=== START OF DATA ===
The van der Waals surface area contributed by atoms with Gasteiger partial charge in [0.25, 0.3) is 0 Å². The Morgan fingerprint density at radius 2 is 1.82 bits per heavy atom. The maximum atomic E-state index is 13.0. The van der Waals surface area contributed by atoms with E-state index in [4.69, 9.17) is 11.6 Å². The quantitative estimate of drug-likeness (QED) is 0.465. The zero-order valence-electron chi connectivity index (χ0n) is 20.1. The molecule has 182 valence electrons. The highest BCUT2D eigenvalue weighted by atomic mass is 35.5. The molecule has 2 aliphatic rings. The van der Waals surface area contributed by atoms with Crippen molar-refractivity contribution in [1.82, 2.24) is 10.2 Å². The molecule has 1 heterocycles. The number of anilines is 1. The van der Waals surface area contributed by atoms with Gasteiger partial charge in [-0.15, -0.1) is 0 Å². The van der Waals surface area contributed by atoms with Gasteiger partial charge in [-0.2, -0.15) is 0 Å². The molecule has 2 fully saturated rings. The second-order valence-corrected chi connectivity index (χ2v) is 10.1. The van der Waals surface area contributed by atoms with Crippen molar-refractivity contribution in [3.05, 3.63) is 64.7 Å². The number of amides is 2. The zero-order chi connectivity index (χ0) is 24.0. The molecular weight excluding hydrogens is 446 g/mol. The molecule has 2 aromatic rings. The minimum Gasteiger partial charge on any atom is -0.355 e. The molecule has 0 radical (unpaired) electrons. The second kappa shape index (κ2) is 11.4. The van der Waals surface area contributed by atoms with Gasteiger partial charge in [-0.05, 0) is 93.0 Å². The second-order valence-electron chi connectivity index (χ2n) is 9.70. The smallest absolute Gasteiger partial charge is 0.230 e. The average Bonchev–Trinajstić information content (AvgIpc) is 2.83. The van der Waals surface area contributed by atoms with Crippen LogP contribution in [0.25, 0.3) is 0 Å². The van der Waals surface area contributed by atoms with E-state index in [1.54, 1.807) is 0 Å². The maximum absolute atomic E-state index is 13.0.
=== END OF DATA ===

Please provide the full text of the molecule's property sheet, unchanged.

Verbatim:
The van der Waals surface area contributed by atoms with Gasteiger partial charge in [0.25, 0.3) is 0 Å². The Morgan fingerprint density at radius 2 is 1.82 bits per heavy atom. The maximum atomic E-state index is 13.0. The van der Waals surface area contributed by atoms with E-state index in [4.69, 9.17) is 11.6 Å². The quantitative estimate of drug-likeness (QED) is 0.465. The zero-order valence-electron chi connectivity index (χ0n) is 20.1. The molecule has 182 valence electrons. The highest BCUT2D eigenvalue weighted by atomic mass is 35.5. The molecule has 2 aliphatic rings. The van der Waals surface area contributed by atoms with Crippen molar-refractivity contribution in [1.82, 2.24) is 10.2 Å². The molecule has 1 heterocycles. The number of anilines is 1. The van der Waals surface area contributed by atoms with Gasteiger partial charge in [-0.15, -0.1) is 0 Å². The van der Waals surface area contributed by atoms with Gasteiger partial charge in [-0.2, -0.15) is 0 Å². The molecule has 2 fully saturated rings. The second-order valence-corrected chi connectivity index (χ2v) is 10.1. The van der Waals surface area contributed by atoms with Crippen molar-refractivity contribution in [3.05, 3.63) is 64.7 Å². The number of amides is 2. The zero-order chi connectivity index (χ0) is 24.0. The molecular weight excluding hydrogens is 446 g/mol. The molecule has 2 aromatic rings. The minimum Gasteiger partial charge on any atom is -0.355 e. The molecule has 0 radical (unpaired) electrons. The second kappa shape index (κ2) is 11.4. The van der Waals surface area contributed by atoms with Gasteiger partial charge in [-0.05, 0) is 93.0 Å². The second-order valence-electron chi connectivity index (χ2n) is 9.70. The smallest absolute Gasteiger partial charge is 0.230 e. The average Bonchev–Trinajstić information content (AvgIpc) is 2.83. The van der Waals surface area contributed by atoms with Crippen LogP contribution in [0.25, 0.3) is 0 Å². The van der Waals surface area contributed by atoms with E-state index in [1.54, 1.807) is 0 Å². The maximum absolute atomic E-state index is 13.0.